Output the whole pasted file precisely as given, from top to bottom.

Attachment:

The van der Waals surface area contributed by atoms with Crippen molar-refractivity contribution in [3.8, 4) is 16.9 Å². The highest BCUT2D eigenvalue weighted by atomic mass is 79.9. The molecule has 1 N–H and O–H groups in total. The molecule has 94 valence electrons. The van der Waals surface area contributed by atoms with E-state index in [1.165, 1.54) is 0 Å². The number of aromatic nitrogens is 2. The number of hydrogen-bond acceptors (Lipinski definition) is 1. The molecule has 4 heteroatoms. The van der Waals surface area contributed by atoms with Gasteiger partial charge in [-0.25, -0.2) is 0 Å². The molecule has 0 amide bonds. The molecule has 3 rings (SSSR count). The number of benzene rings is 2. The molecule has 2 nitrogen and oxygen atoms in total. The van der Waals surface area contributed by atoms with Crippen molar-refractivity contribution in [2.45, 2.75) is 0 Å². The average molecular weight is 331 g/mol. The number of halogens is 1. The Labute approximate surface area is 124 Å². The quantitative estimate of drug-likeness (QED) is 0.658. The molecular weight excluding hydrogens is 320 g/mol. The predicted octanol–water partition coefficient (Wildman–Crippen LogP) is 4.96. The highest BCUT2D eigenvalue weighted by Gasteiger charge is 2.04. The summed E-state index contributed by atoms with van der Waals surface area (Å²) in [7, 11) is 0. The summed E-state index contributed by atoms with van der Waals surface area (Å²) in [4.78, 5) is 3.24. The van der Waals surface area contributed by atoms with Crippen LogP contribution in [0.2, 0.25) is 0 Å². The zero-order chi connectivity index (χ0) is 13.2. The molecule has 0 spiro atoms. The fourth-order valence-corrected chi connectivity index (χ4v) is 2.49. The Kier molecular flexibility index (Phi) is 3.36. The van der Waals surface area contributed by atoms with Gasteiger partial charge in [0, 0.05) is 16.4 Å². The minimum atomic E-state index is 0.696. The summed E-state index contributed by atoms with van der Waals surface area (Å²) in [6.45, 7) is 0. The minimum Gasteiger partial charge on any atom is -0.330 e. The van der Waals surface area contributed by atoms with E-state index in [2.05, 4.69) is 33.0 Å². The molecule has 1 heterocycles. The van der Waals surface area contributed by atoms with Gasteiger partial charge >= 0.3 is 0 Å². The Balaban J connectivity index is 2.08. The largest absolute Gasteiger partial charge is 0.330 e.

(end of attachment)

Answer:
The van der Waals surface area contributed by atoms with Crippen molar-refractivity contribution in [3.8, 4) is 16.9 Å². The highest BCUT2D eigenvalue weighted by atomic mass is 79.9. The molecule has 1 N–H and O–H groups in total. The molecule has 94 valence electrons. The van der Waals surface area contributed by atoms with E-state index in [1.165, 1.54) is 0 Å². The number of aromatic nitrogens is 2. The number of hydrogen-bond acceptors (Lipinski definition) is 1. The molecule has 4 heteroatoms. The van der Waals surface area contributed by atoms with Gasteiger partial charge in [-0.25, -0.2) is 0 Å². The molecule has 0 amide bonds. The molecule has 3 rings (SSSR count). The number of benzene rings is 2. The molecule has 2 nitrogen and oxygen atoms in total. The van der Waals surface area contributed by atoms with Crippen molar-refractivity contribution in [2.45, 2.75) is 0 Å². The average molecular weight is 331 g/mol. The number of halogens is 1. The Labute approximate surface area is 124 Å². The quantitative estimate of drug-likeness (QED) is 0.658. The molecular weight excluding hydrogens is 320 g/mol. The predicted octanol–water partition coefficient (Wildman–Crippen LogP) is 4.96. The highest BCUT2D eigenvalue weighted by Gasteiger charge is 2.04. The summed E-state index contributed by atoms with van der Waals surface area (Å²) in [7, 11) is 0. The summed E-state index contributed by atoms with van der Waals surface area (Å²) in [4.78, 5) is 3.24. The van der Waals surface area contributed by atoms with Crippen LogP contribution in [0.2, 0.25) is 0 Å². The zero-order chi connectivity index (χ0) is 13.2. The molecule has 0 spiro atoms. The fourth-order valence-corrected chi connectivity index (χ4v) is 2.49. The Kier molecular flexibility index (Phi) is 3.36. The van der Waals surface area contributed by atoms with Gasteiger partial charge in [0, 0.05) is 16.4 Å². The minimum atomic E-state index is 0.696. The summed E-state index contributed by atoms with van der Waals surface area (Å²) in [6.45, 7) is 0. The minimum Gasteiger partial charge on any atom is -0.330 e. The van der Waals surface area contributed by atoms with E-state index in [2.05, 4.69) is 33.0 Å². The molecule has 1 heterocycles. The van der Waals surface area contributed by atoms with Gasteiger partial charge >= 0.3 is 0 Å². The Balaban J connectivity index is 2.08. The largest absolute Gasteiger partial charge is 0.330 e.